This week we will see the world’s first “zero gravity” surgery. The test-run won’t actually take place in space, however, but rather in a plane that performs a series of parabolas that simulate a weightless environment. The goal is to understand the requirements of surgery in microgravity in order to develop surgical space-robots. Here’s an excerpt from the AFP report:
Harnessed to the walls, their surgical tools moored down with magnets, a team of French doctors are Wednesday to attempt the world’s first human operation in zero-gravity, as a test run for performing surgery in space.
Working inside a custom-made operating block, three surgeons, backed by two anaesthetists and a team of army parachutists, will remove a fatty tumour from the forearm of an intrepid volunteer over the course of a three-hour flight on Wednesday.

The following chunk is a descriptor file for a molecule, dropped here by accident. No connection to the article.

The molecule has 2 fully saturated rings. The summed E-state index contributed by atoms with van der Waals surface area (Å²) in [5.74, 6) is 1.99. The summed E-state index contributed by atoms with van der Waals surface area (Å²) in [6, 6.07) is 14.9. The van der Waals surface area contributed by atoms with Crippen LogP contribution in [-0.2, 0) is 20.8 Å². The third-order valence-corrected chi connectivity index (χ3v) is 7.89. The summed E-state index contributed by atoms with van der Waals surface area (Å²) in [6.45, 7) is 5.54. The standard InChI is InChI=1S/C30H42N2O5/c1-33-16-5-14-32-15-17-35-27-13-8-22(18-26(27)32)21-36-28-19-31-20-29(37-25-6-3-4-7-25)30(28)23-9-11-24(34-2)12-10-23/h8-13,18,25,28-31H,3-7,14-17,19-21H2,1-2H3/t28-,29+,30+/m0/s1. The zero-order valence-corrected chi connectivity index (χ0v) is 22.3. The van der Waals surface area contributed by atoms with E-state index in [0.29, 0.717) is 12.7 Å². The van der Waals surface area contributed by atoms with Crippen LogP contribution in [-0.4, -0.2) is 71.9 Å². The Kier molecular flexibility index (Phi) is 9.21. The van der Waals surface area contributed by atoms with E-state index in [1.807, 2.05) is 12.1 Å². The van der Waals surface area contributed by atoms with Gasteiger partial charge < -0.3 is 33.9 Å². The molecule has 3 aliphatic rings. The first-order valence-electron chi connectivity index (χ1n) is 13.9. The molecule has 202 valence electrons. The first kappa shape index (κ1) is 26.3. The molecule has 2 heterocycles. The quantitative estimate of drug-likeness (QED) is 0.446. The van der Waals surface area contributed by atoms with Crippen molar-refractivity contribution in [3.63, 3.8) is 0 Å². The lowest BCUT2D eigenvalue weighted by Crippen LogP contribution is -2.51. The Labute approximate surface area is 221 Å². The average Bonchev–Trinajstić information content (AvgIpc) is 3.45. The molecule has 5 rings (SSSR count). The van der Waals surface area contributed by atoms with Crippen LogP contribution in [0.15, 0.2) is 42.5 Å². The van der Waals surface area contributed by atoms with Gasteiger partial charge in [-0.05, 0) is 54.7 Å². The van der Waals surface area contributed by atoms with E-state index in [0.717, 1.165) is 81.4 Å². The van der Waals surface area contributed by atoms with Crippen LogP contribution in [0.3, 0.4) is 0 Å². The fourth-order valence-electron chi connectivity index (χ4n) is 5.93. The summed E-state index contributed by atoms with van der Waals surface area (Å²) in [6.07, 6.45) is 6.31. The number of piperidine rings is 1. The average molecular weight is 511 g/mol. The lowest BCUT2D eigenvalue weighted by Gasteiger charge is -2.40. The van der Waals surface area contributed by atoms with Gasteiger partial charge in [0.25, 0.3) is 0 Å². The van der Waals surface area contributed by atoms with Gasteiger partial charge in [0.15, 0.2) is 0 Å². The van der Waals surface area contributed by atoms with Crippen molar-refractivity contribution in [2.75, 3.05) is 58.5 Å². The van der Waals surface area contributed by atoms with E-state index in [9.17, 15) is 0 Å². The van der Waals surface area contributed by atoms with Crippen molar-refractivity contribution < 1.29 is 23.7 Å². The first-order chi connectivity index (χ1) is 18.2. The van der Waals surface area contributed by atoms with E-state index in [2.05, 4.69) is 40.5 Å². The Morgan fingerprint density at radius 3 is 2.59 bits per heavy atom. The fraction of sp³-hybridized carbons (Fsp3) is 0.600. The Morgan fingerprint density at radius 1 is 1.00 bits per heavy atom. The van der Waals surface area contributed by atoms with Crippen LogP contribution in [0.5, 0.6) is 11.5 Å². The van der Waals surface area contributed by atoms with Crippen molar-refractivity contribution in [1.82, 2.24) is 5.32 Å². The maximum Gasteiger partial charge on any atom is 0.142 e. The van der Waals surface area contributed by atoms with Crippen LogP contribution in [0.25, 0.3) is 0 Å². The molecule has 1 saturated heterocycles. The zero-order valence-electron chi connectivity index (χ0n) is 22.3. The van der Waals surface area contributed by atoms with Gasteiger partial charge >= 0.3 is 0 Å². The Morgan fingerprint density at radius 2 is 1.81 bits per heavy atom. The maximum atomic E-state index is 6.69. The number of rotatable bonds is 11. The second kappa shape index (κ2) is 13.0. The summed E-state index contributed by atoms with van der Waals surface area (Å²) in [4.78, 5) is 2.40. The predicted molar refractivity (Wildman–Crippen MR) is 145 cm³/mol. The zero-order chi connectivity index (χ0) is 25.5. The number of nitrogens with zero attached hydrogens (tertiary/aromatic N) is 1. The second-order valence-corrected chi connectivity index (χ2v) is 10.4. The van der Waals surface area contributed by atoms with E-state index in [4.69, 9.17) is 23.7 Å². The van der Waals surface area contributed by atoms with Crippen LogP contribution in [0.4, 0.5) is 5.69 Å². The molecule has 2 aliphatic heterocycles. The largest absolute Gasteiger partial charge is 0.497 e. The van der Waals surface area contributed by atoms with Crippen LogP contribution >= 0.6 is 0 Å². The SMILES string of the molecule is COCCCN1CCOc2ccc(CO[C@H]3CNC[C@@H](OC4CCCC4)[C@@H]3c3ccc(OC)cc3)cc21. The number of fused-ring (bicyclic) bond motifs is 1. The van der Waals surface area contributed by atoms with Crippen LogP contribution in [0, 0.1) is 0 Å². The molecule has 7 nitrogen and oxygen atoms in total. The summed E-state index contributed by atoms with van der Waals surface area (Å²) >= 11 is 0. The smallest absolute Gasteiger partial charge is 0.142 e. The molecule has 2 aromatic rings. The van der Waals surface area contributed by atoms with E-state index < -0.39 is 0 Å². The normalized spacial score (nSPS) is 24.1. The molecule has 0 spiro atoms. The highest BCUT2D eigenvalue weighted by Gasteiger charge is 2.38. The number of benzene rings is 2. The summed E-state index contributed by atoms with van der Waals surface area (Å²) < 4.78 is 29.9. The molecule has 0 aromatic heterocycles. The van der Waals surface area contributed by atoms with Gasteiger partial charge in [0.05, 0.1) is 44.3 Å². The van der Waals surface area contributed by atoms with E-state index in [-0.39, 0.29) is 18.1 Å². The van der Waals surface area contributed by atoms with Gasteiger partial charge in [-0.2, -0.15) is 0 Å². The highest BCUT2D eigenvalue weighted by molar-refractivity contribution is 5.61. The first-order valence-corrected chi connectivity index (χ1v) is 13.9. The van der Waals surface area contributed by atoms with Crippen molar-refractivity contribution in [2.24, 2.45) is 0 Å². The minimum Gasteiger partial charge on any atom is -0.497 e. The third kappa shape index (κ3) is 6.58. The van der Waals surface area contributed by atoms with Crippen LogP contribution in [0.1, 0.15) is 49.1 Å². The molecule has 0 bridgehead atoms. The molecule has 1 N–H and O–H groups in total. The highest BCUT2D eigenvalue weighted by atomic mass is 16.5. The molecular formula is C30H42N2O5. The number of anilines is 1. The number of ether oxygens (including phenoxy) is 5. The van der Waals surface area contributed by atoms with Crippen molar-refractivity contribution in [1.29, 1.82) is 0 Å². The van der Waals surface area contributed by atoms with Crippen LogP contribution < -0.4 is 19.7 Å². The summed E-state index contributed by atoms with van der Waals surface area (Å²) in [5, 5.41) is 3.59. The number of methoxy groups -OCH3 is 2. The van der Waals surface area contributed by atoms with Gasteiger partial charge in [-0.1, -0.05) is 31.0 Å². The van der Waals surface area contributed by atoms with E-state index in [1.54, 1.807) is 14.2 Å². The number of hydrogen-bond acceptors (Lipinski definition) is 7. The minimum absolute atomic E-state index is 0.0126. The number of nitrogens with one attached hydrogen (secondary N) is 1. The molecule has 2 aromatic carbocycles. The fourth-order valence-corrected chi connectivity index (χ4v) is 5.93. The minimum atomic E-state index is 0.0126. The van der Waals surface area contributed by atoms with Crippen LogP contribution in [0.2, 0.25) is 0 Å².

Miniature surgical tools, held in place with magnets positioned around the patient’s stretcher, will be used to adapt to the reduced size of the operating theatre, which was designed by a French elevator manufacturer.
The European space plane, a specially-adapted Airbus A300 operated out of Bordeaux, flies in a series of roller-coaster like parabolas, creating between 20 and 22 seconds of weightlessness at the top of the curve, a process repeated around 30 times for a three-hour flight.
It has to be tough to perform a surgery in a series of 20 second intervals, but masochism isn’t unknown in the world of surgery.
You can check out the article here…
Image courtesy of CNN